And then I had to adjust to the idea of also being someone’s wife. This was not an easy transition for me, even though I loved Mitch more than anything and didn’t/don’t think I could live without him. I had no problem thinking about being with someone forever… I think I had more trouble with the idea of what was going to be expected of me. Like overnight Mitch would have some brand new ideas on what I was supposed to be doing. I’m not sure what I was expecting. Like…. darning his socks and making a perfect martini or something.
And then just that fast, I had to work through becoming someone’s Mom– in which the implications were DEFINITELY heavier than being someone’s wife. And quickly.
But then… without me even knowing it, cells united and divided and united and divided, over and over again. Without me having to make any decisions or write anything on my to-do list, my body started building a placenta to provide oxygen and nutrients to the baby. Somehow, even though there were a thousand reasons why it shouldn’t, her little heart started to beat. One night I woke up because my arm was all wet from this icky stuff called COLOSTRUM coming out of one of my boobs. My uterus has started randomly contracting on it’s own, practicing for D-Day.
As for the baby, research has told us that she can hear, and that she will recognize our voices, songs that we play, the rhythm of poetry that we read to her. She can also smell, and will recognize the scent of my breast milk, which the body formulates to smell like the amniotic fluid so that she will feel familiar with it when it’s presented to her. In fact, after birth, if they place her on my chest, without any help from any of us, she will find her own way to my breast and begin to breast feed. Within a few days of her birth, she will have memorized the feel and smell of Mitch and my skin, and probably her grandparents, and hopefully her Uncle Vinnie, who for being a big tough bachelor, actually really loves babies. From our ultrasound two weeks ago, we know that she is using her spare time to practice breathing, which means that her diaphragm will be very strong when she is born. For two people who met in choir, this is very good news.
Nine months after finding out that there was a zygote inside me that was battling the elements in order to grow enough to be born, I am now carrying a baby who could quite literally just fall out of me at any point and be a baby, and they just let us take her home and we get to keep her.
A real live baby. They don’t make you take a test for that or anything. Which is good, because I kill plants at a rate that is alarming.
Being pregnant, at this point, has been the most empowering experience of my entire life. Which is quite the shock, considering I spent the last decade feeling sorry for women who got pregnant because now their life was over. I hadn’t realized that, while it was definitely life-altering, no tragedy had occurred. My life isn’t over. Just a very tiny part of it, the part of it without my daughter, is over.
The rest of my life, the part of it spent WITH my daughter, is the part where I get to watch someone who is half me, half Mitch, grow into something all her own. Everything that I was, everything that I am, and everything that I will be is being tossed into the universe to continue to learn, to grow, to adapt and evolve. It is true that I may never go to grad school, I may never become a writer. It is true that I will have to make sacrifices in order to provide the best life for my daughter; which will mean time away from her, and time away from my husband. It is true that this blog may be as far as I ever get in my writing career.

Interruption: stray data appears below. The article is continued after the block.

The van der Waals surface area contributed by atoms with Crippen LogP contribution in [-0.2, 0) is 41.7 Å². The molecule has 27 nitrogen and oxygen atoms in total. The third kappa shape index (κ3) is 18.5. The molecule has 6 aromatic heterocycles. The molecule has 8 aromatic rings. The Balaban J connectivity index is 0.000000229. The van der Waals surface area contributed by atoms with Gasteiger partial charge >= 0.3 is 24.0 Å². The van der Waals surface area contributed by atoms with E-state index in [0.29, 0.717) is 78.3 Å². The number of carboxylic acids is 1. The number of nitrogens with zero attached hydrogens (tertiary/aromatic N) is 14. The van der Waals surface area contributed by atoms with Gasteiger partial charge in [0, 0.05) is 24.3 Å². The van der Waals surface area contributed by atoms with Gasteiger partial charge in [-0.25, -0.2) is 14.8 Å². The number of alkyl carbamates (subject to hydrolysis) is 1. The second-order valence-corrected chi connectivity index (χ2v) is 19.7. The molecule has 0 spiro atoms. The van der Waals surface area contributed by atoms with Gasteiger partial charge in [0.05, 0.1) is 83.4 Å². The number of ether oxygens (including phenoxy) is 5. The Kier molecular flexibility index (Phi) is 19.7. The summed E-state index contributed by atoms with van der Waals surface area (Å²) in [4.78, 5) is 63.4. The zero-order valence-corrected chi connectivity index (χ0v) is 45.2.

But my daughter….. my daughter can do whatever she wants. When she stands on my shoulders, she will be able to see so much further than I can. Someday, she will fly.
I always like to end my posts with a memory. Today I have two.
When I was in elementary school, I was particularly dramatic. I know this is shocking. One day, after some terrible escapade in which my VERY BEST FRIEND IN THE WHOLE WORLD said we weren’t friends anymore, I threw myself down on the bed and sobbed. My mom came in and smoothed back my hair and said, “You don’t need anyone else to make you whole. You are your own light.”
When I was little, us kids would camp out in the living room on hot summer nights because it was cooler on the main floor. One morning, very early, my Dad came into the living room and called each of us by our full name in a soft, sweet voice.
“Adrienne Anne,” He said, “Open your mouth.” I didn’t even open my eyes or roll over, just opened my mouth. He popped a ripe strawberry, the first of the season, picked from our backyard, in my mouth. It was still wet from him washing it, and so juicy that I can still remember the sweetness washing over my tongue, still scratchy from sleep.
“Thanks, Dad,” I mumbled, my eyes still closed, pushing my hair out of my face.
“You’re welcome.” He said, and then said a sentence that he has said to all of his children several times in our lives, one that I hope that every child has heard someone say to them. “I love you, because you are Adrienne Anne. No one else will ever be you.”